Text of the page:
Rhubarb is everywhere.
I know partially because it’s in season, but we’re still seeing it as one of the flavours that gin makers love. From Warner Edwards, to Edinburgh Gin, we can’t get enough of the sweet stuff. We seem to be going in the same cycle we did with vodka – and I can’t help but wonder how far away we are from Birthday Cake gin, or sweet shop favourites in a gin? Oh no, wait, already done.
Yet you and I might remember the rhubarb of our childhood being properly sweet and sour – rhubarb fool, crumble (smothered in custard cos mum didn’t add enough sugar to the pud), or hell, just a cleaned up stick of the stuff dunked in sugar and chewed. Anyone else wincing at the memory?
But when it comes to gin, we seem intent on going sweet. And the latest in these little sweeties to land on my doorstep was the Rhubarb and Rosehip gin from The Lakes Distillery.
The Lakes Distillery was set up in 2014 and their gin launched the same year (I should know, I went to the launch). Since the launch of the gin, we’ve seen them craft vodkas, more gins (and gin liqueurs), blend a whisky, and finally this year, their own whisky will go on sale (we’re simply waiting on it to be released).
Their gins tend to be of the floral/fruity kind, easy to drink and smooth. The liqueurs, and indeed the salted caramel vodka, and the espresso vodka, tend to be surprisingly well balanced – if being sweet enough to need mixing rather than drinking straight (especially if you don’t have a particularly sweet tooth like me).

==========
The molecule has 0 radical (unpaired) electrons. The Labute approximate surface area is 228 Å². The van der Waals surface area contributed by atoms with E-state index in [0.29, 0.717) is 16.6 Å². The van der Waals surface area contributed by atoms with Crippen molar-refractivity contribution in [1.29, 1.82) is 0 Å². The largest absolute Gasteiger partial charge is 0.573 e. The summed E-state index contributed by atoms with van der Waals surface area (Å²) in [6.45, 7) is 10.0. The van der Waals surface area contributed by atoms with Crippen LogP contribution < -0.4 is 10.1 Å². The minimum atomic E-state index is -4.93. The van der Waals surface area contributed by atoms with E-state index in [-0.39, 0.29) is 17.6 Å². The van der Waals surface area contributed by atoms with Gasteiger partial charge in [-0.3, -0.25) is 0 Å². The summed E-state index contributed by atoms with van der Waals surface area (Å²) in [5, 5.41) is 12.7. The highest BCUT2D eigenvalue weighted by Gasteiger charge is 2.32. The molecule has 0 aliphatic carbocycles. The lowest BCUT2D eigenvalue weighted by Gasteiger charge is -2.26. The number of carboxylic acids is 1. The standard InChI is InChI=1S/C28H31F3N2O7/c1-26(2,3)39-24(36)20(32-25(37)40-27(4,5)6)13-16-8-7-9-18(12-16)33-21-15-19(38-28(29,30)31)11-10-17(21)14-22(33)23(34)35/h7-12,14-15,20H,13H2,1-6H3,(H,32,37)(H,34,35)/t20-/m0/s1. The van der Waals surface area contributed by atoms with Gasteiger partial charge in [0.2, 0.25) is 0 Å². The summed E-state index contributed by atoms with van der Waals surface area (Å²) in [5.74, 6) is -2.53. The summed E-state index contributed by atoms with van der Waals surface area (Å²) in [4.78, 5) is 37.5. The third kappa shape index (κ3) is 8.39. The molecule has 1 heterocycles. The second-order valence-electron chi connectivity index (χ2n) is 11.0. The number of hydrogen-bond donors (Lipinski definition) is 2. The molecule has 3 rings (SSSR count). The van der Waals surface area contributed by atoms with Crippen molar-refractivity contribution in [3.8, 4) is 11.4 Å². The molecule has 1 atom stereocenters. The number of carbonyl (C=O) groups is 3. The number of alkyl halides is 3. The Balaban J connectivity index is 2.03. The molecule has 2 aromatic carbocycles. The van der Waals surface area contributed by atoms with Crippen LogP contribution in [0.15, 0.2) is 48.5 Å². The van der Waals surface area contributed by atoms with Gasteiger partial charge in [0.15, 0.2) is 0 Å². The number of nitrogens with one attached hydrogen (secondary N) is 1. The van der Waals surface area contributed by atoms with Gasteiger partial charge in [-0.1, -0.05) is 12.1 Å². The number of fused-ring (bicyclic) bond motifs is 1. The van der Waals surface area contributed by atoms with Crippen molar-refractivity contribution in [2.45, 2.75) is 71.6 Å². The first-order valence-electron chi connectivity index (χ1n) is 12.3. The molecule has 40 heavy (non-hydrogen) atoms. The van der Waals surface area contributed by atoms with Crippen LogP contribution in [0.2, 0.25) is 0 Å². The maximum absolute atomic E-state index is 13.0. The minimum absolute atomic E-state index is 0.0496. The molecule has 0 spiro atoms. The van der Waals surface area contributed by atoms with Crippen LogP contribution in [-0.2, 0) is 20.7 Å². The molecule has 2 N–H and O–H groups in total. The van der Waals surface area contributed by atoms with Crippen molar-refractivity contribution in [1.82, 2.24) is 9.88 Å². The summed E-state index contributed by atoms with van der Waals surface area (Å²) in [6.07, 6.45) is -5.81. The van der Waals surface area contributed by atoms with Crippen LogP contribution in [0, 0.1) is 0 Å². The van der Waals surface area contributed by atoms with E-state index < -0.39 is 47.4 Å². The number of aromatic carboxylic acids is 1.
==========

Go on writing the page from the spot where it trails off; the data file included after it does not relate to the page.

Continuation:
This liqueur, though it’s hard to tell from the images, is a light delicate pink, so they’re definitely hitting the, er, ‘trend’ for pink drinks.
On the nose – sweet like candy. Think candyfloss, rhubarb and custard sweets (without the vanilla), and hints of fruit. On the palate again it’s incredibly sweet, so much so it makes it hard to pick up anything else. Boiled sweets, the rhubarb is very gentle and aside from some vague florals, I really struggled to pick up the rosehip. The latter rather made me sad, as I have very fond memories of a rosehip cordial from my childhood.
Let’s see if a G&T opens it up any. As usual, I went with Fever Tree light – something I tend to do to try and let the gin shine.
Sweet, fruity, floral. For me, even this light tonic dominated any gentler flavours, so all I could get was that sweetness, the gentle rhubarb fruit and some florals.
Sadly, for me, this is a miss. It’s too sweet even for the fruit to come through. Maybe a different mixer might make it work (1724 is as gentle tonic wise as you can get, so maybe it needs that), it might dry off a little in a dry Champagne or Cava, but for now, it’s going back on the shelf.